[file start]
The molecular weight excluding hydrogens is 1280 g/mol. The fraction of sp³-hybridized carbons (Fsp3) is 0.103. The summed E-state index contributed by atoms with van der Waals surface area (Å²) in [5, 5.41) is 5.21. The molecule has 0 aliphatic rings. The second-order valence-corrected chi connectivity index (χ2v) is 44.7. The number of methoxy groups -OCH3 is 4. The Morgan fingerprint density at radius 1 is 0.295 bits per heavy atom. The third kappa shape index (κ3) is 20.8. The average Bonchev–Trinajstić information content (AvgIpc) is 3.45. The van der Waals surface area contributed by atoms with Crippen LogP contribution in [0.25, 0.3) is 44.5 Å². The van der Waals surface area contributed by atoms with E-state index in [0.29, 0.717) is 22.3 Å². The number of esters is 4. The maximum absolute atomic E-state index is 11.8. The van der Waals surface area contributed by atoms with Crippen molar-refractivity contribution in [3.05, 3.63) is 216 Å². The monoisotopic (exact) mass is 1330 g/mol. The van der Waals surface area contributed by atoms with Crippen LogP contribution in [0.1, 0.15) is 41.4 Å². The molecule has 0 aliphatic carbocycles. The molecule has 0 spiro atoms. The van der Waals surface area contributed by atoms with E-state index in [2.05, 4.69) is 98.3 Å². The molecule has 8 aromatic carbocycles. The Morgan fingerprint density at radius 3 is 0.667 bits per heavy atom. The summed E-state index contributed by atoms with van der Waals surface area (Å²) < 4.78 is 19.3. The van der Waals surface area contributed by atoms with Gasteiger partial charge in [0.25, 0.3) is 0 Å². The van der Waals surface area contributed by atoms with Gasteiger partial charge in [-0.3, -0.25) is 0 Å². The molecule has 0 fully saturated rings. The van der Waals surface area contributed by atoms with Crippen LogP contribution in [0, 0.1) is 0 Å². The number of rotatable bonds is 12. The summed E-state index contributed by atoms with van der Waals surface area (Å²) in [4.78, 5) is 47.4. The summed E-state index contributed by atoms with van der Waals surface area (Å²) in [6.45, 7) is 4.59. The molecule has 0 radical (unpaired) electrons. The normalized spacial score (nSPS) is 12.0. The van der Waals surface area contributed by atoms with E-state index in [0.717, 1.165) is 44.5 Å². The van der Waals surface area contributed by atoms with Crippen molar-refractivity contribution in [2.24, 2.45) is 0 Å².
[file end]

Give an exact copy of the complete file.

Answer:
The molecular weight excluding hydrogens is 1280 g/mol. The fraction of sp³-hybridized carbons (Fsp3) is 0.103. The summed E-state index contributed by atoms with van der Waals surface area (Å²) in [5, 5.41) is 5.21. The molecule has 0 aliphatic rings. The second-order valence-corrected chi connectivity index (χ2v) is 44.7. The number of methoxy groups -OCH3 is 4. The Morgan fingerprint density at radius 1 is 0.295 bits per heavy atom. The third kappa shape index (κ3) is 20.8. The average Bonchev–Trinajstić information content (AvgIpc) is 3.45. The van der Waals surface area contributed by atoms with Crippen LogP contribution in [0.25, 0.3) is 44.5 Å². The van der Waals surface area contributed by atoms with E-state index in [0.29, 0.717) is 22.3 Å². The number of esters is 4. The maximum absolute atomic E-state index is 11.8. The van der Waals surface area contributed by atoms with Crippen molar-refractivity contribution in [3.05, 3.63) is 216 Å². The monoisotopic (exact) mass is 1330 g/mol. The van der Waals surface area contributed by atoms with Crippen LogP contribution in [0.1, 0.15) is 41.4 Å². The molecule has 0 aliphatic carbocycles. The molecule has 0 spiro atoms. The van der Waals surface area contributed by atoms with E-state index in [2.05, 4.69) is 98.3 Å². The molecule has 8 aromatic carbocycles. The Morgan fingerprint density at radius 3 is 0.667 bits per heavy atom. The summed E-state index contributed by atoms with van der Waals surface area (Å²) < 4.78 is 19.3. The van der Waals surface area contributed by atoms with Gasteiger partial charge in [0.25, 0.3) is 0 Å². The van der Waals surface area contributed by atoms with Gasteiger partial charge in [-0.3, -0.25) is 0 Å². The molecule has 0 fully saturated rings. The van der Waals surface area contributed by atoms with Crippen LogP contribution in [0, 0.1) is 0 Å². The number of rotatable bonds is 12. The summed E-state index contributed by atoms with van der Waals surface area (Å²) in [4.78, 5) is 47.4. The summed E-state index contributed by atoms with van der Waals surface area (Å²) in [6.45, 7) is 4.59. The molecule has 0 radical (unpaired) electrons. The normalized spacial score (nSPS) is 12.0. The van der Waals surface area contributed by atoms with E-state index in [0.717, 1.165) is 44.5 Å². The van der Waals surface area contributed by atoms with Crippen molar-refractivity contribution in [2.24, 2.45) is 0 Å².